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Figs Figs Figs

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Ellen Jun 28, 2005 11:22 AM

It's fig time and I thought I'd repost a collection of chowhound suggestions I put together last year.

· Cut the stem of the figs and gently open like a flower and put in bowl. If the figs are huge then cut in half. Second, hand tear one bundle of basil leaves. Third, cut up fresh mozzarella (salted please) into one inch cubes. Fourth, tear off shreds of good prosciutto. Fifth, mix up the salad with a dressing made from good olive oil, white wine vinegar, honey, salt and pepper (all to your individual taste). It does not need a lot of dressing, but provides a heavenly array of flavors on the plate. This could have been dinner.

· Stem and cut figs in half lengthwise. Wrap in a half slice of Proscuitto (just to get a single layer of proscuitto), thread wrapped figs on a skewer. Drizzle with a little olive oil and balsamic vinegar and grill on low heat, just to heat it through.

· For dessert, cut fig in half again, and serve with fresh raspberries and honey sweetened mascarpone. A sprinkle of cinnamon in the mascarpone works.

· Slice figs and serve with premium coffee ice cream with a drizzle of sweetened espresso over it all.

· Spread half a fig with light Boursain cheese spread and topped it with a walnut. Lots a flavor and the nut stuck to the fig.

· A little cream cheese and a candied pecan on half a fig was good for a quick summer dessert.

· Halved and wrapped in thinly sliced pancetta, grilled, and served with bitter greens dressed with balsamic vinaigrette with a little balsamico for an extra hit.

· Halve and bake them at 400 or 425 with honey and orange juice drizzled over. Serve with a dollop of mascarpone or orange whipped cream.

· Homemade thin crust pizza with fig jam/preserves, cambonzola cheese and proscuitto - amazing!!! Throw the stone on the BBQ and have a pizza with all the summer pizza toppings - tomato, basil, grilled veggies, etc.

· Quarter figs, grill (or roast) them briefly, then push a small chunk of smoked fresh goat cheese into the fig and wrap with a bit of Serrano ham. The still-warm fig softens the ham slightly. For maximum eyes-rolling-back-in-head action, drizzle with a little real balsamico.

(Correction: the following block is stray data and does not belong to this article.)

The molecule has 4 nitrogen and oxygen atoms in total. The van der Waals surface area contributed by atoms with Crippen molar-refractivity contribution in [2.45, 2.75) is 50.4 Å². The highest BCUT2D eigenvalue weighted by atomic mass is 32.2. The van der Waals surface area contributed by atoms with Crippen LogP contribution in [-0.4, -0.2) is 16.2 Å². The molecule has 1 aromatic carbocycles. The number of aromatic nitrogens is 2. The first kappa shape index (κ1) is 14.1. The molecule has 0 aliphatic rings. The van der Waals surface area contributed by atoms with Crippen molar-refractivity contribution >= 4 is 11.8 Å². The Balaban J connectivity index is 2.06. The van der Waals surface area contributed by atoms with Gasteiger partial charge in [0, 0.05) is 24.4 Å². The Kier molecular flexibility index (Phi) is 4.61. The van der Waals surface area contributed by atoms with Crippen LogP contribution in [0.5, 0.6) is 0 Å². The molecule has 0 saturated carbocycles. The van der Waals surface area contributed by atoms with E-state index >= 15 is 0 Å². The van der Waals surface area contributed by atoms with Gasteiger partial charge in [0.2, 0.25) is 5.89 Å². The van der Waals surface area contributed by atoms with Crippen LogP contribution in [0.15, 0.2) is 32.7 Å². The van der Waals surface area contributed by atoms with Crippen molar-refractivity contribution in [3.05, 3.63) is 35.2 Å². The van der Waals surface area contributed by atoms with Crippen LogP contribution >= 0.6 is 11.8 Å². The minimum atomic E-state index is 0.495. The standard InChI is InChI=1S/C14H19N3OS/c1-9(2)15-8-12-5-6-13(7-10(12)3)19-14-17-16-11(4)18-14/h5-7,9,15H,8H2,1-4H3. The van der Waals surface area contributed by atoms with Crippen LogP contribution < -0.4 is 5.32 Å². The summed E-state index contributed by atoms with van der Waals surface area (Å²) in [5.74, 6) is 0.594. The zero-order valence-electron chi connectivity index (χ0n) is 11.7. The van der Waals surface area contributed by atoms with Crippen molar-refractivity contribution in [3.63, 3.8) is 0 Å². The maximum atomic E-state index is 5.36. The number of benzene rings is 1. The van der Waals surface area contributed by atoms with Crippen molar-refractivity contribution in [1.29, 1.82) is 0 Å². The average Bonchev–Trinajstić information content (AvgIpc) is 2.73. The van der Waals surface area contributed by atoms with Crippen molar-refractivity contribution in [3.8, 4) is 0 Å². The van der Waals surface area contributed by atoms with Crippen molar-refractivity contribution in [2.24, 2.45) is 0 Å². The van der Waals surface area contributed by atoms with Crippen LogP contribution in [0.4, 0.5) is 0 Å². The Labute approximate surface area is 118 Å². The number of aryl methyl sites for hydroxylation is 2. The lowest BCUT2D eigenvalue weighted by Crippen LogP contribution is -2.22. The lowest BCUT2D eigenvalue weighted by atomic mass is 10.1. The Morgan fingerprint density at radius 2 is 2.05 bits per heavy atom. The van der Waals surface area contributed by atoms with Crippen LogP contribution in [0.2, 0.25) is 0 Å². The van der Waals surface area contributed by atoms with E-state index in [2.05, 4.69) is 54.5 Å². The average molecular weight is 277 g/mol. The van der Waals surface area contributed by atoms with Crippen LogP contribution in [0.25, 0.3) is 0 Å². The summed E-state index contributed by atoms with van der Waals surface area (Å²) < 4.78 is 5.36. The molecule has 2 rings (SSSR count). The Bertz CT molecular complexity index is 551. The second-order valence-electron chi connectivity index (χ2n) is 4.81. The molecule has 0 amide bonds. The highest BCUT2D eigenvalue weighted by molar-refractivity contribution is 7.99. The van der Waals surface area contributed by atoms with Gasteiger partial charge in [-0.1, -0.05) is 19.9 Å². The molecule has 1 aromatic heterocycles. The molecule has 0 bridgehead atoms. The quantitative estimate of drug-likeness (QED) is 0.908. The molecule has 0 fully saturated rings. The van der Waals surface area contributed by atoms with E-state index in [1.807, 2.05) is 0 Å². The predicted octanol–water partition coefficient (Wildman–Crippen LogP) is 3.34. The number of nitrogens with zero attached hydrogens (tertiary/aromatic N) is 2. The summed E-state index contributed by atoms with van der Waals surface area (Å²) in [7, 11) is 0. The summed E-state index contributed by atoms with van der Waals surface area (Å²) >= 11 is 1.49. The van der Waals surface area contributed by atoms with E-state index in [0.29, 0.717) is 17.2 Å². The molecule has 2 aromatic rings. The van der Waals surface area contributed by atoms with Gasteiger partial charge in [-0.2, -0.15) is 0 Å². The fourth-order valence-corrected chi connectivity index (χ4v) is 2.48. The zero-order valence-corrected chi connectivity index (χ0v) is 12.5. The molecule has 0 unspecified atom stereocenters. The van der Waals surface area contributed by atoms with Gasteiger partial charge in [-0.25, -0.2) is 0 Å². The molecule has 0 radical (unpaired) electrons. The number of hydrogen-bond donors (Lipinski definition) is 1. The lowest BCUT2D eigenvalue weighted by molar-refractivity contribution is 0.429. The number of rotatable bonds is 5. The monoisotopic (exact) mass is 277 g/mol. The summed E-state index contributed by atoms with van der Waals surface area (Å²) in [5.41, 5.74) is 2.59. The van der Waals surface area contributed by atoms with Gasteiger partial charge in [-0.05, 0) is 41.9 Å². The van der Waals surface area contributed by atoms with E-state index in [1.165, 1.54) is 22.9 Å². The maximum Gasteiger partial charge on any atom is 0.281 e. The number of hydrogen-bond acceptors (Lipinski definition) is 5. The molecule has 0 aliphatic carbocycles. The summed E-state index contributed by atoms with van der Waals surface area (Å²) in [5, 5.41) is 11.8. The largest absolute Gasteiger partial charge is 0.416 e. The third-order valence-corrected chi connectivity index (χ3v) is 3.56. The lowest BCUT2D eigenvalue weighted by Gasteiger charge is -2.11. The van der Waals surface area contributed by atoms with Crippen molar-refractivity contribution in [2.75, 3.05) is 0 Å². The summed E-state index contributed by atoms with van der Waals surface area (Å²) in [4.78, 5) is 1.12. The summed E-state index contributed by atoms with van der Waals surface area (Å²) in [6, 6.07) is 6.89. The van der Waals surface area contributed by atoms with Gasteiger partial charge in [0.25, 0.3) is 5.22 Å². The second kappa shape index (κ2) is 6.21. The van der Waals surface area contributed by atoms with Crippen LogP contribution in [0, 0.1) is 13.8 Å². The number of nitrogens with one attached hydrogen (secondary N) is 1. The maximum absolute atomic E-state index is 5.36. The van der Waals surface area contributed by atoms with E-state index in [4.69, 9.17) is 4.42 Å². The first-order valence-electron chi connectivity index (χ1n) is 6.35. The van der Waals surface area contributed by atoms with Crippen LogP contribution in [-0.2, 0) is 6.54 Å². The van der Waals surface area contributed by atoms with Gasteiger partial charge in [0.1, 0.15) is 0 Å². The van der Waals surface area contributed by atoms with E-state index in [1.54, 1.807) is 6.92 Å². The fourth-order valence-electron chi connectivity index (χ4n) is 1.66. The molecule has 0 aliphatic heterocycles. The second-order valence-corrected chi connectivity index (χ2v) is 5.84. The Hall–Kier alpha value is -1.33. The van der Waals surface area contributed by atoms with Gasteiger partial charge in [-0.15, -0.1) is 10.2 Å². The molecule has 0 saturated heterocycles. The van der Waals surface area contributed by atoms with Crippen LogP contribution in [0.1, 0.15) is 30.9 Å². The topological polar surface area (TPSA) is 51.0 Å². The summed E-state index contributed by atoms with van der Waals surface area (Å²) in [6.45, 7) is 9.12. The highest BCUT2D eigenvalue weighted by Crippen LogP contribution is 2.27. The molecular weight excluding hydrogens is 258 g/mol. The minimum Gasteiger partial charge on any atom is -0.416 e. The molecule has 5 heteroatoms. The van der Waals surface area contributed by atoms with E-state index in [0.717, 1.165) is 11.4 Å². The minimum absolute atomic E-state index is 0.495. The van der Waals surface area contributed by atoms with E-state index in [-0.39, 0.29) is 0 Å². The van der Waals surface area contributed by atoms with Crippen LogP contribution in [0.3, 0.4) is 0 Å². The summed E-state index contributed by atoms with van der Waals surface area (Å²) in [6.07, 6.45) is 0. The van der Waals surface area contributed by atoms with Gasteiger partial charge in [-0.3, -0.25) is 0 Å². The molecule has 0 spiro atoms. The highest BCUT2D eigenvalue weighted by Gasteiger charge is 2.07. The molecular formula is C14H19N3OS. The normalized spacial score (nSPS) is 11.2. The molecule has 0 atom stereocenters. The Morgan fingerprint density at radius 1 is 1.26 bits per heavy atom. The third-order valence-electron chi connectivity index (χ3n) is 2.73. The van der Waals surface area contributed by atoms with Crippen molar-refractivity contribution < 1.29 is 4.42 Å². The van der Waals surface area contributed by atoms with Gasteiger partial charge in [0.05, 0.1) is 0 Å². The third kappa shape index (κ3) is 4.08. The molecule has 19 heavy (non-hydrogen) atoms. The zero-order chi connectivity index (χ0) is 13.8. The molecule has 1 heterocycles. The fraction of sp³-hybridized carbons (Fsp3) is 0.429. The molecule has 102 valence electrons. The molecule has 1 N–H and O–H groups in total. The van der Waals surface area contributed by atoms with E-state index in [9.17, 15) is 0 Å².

· Slice them in half. Put them in a toaster oven on dark for one or two cycles to roast them, make sure not to burn them. Use a vegetable grater to shave some Reggiano over them and make a Basalmic reduction and drizzle a little bit over them. Sweet, Sour, Salty, Nutty. Each bite is pure heaven. Serve them warm.

· Salad made with arugula and some water- or pepper-cress. Top with quartered figs, mild goat cheese and perhaps some toasted nuts. a drizzle of good balsamic and olive oil and you're set.

· Fig vodka: in a gallon jar, fill the bottom 1/4 or 1/5 of the jar with stemmed figs, and pour the vodka over. Let it hang out for a few months.

· Make a fig-balsamic syrup. Simmer a bottle of good (not "special") balsamic (Fino) with several diced figs. Let it get slightly syrupy. strain to remove the seeds and rebottle - you can use this over vanilla ice cream and it's divine.

· Take a good crusty roll and put sliced figs, prosciutto, fontina cheese, arugula and a light drizzle of olive oil & balsamic.

· If in the mood for something sweet, try slicing the figs in half, dusting the tops with a small amount of sugar and putting them under the broiler for a few minutes. The caramelized fig flavor is amazing and you'll usually get a bit of fig "juice" that releases from the fruit and collects in the center of the fig half.

· Make a slightly tart raspberry coulis and place it at the bottom of a shallow bowl, top with a dollop of creme fraiche and some figs sautéed in a bit of butter and brown sugar so they were a bit caramelized.

Fig/Rhubarb Jam

1 lb finely cut unpeeled rhubarb
1/4 lb chopped, stemmed figs
3 tablespoon lemon juice

Cover with 1 lb sugar and let stand for 24 hours. Bring to a boil, and then simmer until thickened.

Fig Chutney

2 1/2 cups red wine vinegar 1/2 pound light brown sugar 1 onion, chopped 1/4 cup chopped fresh ginger 1 1/2 teaspoons yellow mustard seeds, 1/4 lemon, zested, 1/2 cinnamon stick 1 3/4 teaspoons salt 1/4 teaspoon ground allspice 1/8 teaspoon ground cloves 1 1/4 pounds firm, slightly under ripe fresh figs, rinsed, stems removed and halved